A Climate Change Plan for the Purposes of the Kyoto Protocol Implementation Act -- May 2009

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Canada’s Greenhouse Gas Emissions

Canada’s greenhouse gas emissions continue on a gradual upward trend even as numbers fluctuate on a year to year basis. Overall emissions declined in 2006, shifted upward in 2007 and are expected to level off or decline again in 2008 and 2009 due to a number of factors such as weather patterns and the economic downturn.

According to the latest National Greenhouse Gas Inventory, total greenhouse gas emissions in Canada in 2007 were about 747 megatonnes (Mt) CO2 eq, an increase of 4% from 2006 (718 Mt)1.

Figure S-3: Sectoral Breakdown of Canada’s GHG Emissions, 2007

Figure S-3: Sectoral Breakdown of Canada’s GHG Emissions, 2007

The growth in emissions from 2006 can be largely attributed to a significant increase (6%) in emissions from fossil fuel production, a 7.7% increase in emissions from electricity & heat generation, a 38.5% increase in the emissions from mining, and a 9.5% increase in emissions from residential (heating).

On a national average, the winter of 2007 was colder than that of 2006. Heating degree days (a measure of the amount of energy required for heating buildings) increased by 10%, leading to a similar growth in the requirement of heating fuel, and as a result, growth in greenhouse gas emissions from the residential and commercial sectors. Transport emissions also rose due to increased use of sport utility vehicles, vans, pick-up trucks and heavy duty diesel freight trucks, as well as off-road vehicles (primarily for the mining and oil and gas industries).

As a result of the global economic recession, the pace of economic growth over the remainder of the Kyoto Protocol period is uncertain and difficult to forecast. However, Canada’s greenhouse gas emissions are expected to remain relatively stable or trend downward during the 2008 and 2009 period due to the economic slowdown, but will start to rise thereafter2 , though at a slower rate than previously forecasted. With no new actions from governments or industry to control emissions growth, Canada’s greenhouse gas emissions would average some 757 Mt per year between 2008 and 2012.

Of note, in 2008, Canada’s official emission totals for all inventory years (1990-2006) were reduced by approximately 4-5 Mt as a result of methodological improvements recommended by the UN Expert Review team in February 2008. Additional methodological changes were made for the 2009 submission, with methodological changes leading to a slight decline in emissions reported for the 2004-2006 period as compared to those reported in 2008. The overall trend since 1990, however, remains unchanged.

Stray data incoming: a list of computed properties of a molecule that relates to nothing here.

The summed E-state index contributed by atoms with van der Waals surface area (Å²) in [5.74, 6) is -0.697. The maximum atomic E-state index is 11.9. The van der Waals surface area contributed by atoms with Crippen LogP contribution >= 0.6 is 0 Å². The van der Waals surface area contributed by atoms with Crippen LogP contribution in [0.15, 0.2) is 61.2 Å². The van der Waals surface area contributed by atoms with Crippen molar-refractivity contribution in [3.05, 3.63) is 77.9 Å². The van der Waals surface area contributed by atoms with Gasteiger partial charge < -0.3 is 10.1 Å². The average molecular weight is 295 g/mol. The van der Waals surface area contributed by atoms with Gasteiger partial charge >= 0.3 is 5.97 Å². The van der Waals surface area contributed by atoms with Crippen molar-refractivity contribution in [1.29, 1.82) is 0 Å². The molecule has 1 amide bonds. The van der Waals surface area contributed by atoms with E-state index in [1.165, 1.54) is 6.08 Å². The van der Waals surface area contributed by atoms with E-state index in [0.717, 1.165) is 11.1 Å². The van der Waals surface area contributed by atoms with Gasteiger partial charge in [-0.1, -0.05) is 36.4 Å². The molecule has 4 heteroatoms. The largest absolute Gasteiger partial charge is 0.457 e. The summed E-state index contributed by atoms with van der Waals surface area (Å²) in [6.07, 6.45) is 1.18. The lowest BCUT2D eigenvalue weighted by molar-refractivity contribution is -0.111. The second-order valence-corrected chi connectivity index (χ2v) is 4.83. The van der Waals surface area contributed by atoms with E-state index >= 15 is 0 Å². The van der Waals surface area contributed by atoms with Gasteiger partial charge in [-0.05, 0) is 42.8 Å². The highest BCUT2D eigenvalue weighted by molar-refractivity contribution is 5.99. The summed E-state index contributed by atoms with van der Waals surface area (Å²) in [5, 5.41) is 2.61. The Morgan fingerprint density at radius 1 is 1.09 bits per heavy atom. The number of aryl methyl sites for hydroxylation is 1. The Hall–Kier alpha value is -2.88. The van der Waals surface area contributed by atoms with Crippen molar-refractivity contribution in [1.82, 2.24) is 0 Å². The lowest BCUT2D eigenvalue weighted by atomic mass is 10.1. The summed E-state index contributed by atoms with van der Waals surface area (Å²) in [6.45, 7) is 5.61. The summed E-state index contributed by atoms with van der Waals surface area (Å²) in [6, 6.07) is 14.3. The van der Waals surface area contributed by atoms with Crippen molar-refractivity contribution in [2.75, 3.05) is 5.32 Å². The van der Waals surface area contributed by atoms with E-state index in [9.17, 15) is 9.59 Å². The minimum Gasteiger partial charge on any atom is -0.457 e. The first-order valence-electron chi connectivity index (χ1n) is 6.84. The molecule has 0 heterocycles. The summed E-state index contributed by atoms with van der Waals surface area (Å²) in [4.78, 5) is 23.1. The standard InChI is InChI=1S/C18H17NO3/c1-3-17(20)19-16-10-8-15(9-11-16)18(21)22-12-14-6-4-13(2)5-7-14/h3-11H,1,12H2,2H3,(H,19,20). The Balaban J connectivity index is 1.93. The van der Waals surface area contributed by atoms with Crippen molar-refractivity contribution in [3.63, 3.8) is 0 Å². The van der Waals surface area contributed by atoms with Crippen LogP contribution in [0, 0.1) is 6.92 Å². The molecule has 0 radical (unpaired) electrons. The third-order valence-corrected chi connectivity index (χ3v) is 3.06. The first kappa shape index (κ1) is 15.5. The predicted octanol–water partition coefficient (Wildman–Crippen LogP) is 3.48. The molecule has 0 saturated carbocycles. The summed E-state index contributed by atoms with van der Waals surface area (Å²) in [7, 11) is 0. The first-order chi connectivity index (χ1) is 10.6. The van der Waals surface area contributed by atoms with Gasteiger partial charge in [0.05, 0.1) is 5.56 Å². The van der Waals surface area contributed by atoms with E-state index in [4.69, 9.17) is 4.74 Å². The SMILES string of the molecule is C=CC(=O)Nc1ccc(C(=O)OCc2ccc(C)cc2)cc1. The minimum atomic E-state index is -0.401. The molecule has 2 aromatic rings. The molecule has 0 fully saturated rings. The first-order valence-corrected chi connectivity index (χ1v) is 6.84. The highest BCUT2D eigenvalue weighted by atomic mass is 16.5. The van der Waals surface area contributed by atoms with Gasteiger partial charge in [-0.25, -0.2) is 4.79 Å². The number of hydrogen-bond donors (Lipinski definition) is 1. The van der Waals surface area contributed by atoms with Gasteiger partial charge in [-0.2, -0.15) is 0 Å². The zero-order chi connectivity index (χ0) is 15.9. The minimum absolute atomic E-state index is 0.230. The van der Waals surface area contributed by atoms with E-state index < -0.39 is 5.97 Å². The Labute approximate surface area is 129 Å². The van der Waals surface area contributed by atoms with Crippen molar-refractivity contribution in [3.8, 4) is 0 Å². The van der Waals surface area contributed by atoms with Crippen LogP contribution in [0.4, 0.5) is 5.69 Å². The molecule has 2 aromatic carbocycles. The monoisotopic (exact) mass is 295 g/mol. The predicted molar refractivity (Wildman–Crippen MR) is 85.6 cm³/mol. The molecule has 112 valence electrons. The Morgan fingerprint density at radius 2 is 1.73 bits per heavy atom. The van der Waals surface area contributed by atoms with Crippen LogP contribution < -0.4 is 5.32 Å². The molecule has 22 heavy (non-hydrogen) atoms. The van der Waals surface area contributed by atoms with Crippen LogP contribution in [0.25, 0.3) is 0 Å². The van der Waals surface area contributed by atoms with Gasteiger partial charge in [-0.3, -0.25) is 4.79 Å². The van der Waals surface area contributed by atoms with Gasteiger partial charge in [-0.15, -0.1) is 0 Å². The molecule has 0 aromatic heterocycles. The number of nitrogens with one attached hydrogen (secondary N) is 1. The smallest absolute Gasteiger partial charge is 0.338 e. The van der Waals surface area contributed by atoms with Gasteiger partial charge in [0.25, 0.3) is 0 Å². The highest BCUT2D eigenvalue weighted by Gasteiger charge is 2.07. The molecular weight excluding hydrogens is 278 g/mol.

While there have been relatively minor and short-lived dips in Canada’s historical emissions (for example, in 1991 due to an economic recession, and in 2001 due to the impacts of the terrorist attacks of September 11, 2001), in general, emissions have grown at an average rate of 1.5% from 1990 to 2005.3

Canada's Kyoto Protocol Target

In accordance with the UNFCCC, an Expert Review Team (ERT) reviewed Canada’s initial report during a visit to Ottawa in November 2007. On February 18, 2008, the ERT sent an assessment with recommended methodological improvements that, as noted earlier, resulted in a downward revision of emissions about 4-5 Mt for each year of the 1990 to 2004 period.

In the initial report, Canada’s Kyoto Protocol base year (1990) emissions were estimated to be 599 Mt. Canada’s 1990 emission have been subsequently been revised downward again to 592 Mt. However, under the terms of the Kyoto Protocol, Canada’s target was frozen at a 6% reduction from 1990 levels as calculated last year. As a result Canada’s Kyoto Protocol target (or its “assigned amount”) remains as it was stated in last year’s report – 2,792 Mt for the five-year commitment period.

1 Information on Greenhouse Gas Sources and Sinks: Canada’s 2007 Greenhouse Gas Inventory - A Summary of Trends

2 Business as usual levels refer to the expected levels of economic growth and energy demand that would exist if no new action were to be taken to reduce greenhouse gas emissions.

3 Initial Report Review, 1990-2005

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